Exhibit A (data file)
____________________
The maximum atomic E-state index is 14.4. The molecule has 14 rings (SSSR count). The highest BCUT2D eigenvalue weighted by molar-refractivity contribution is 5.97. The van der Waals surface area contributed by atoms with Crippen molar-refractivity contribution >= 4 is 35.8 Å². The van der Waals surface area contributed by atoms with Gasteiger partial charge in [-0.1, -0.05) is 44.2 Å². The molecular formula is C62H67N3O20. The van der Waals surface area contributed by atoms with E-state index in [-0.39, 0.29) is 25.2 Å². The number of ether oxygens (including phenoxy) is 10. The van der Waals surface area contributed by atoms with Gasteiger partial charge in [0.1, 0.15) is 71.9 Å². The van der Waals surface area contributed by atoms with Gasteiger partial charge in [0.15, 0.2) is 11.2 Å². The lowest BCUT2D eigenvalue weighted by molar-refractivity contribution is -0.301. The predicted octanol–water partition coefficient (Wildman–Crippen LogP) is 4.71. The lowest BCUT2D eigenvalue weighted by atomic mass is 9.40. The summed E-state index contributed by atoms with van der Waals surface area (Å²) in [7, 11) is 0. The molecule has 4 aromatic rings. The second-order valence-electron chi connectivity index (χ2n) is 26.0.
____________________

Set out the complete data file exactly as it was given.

The maximum atomic E-state index is 14.4. The molecule has 14 rings (SSSR count). The highest BCUT2D eigenvalue weighted by molar-refractivity contribution is 5.97. The van der Waals surface area contributed by atoms with Crippen molar-refractivity contribution >= 4 is 35.8 Å². The van der Waals surface area contributed by atoms with Gasteiger partial charge in [-0.1, -0.05) is 44.2 Å². The molecular formula is C62H67N3O20. The van der Waals surface area contributed by atoms with E-state index in [-0.39, 0.29) is 25.2 Å². The number of ether oxygens (including phenoxy) is 10. The van der Waals surface area contributed by atoms with Gasteiger partial charge in [0.1, 0.15) is 71.9 Å². The van der Waals surface area contributed by atoms with Gasteiger partial charge in [0.15, 0.2) is 11.2 Å². The lowest BCUT2D eigenvalue weighted by molar-refractivity contribution is -0.301. The predicted octanol–water partition coefficient (Wildman–Crippen LogP) is 4.71. The lowest BCUT2D eigenvalue weighted by atomic mass is 9.40. The summed E-state index contributed by atoms with van der Waals surface area (Å²) in [7, 11) is 0. The molecule has 4 aromatic rings. The second-order valence-electron chi connectivity index (χ2n) is 26.0.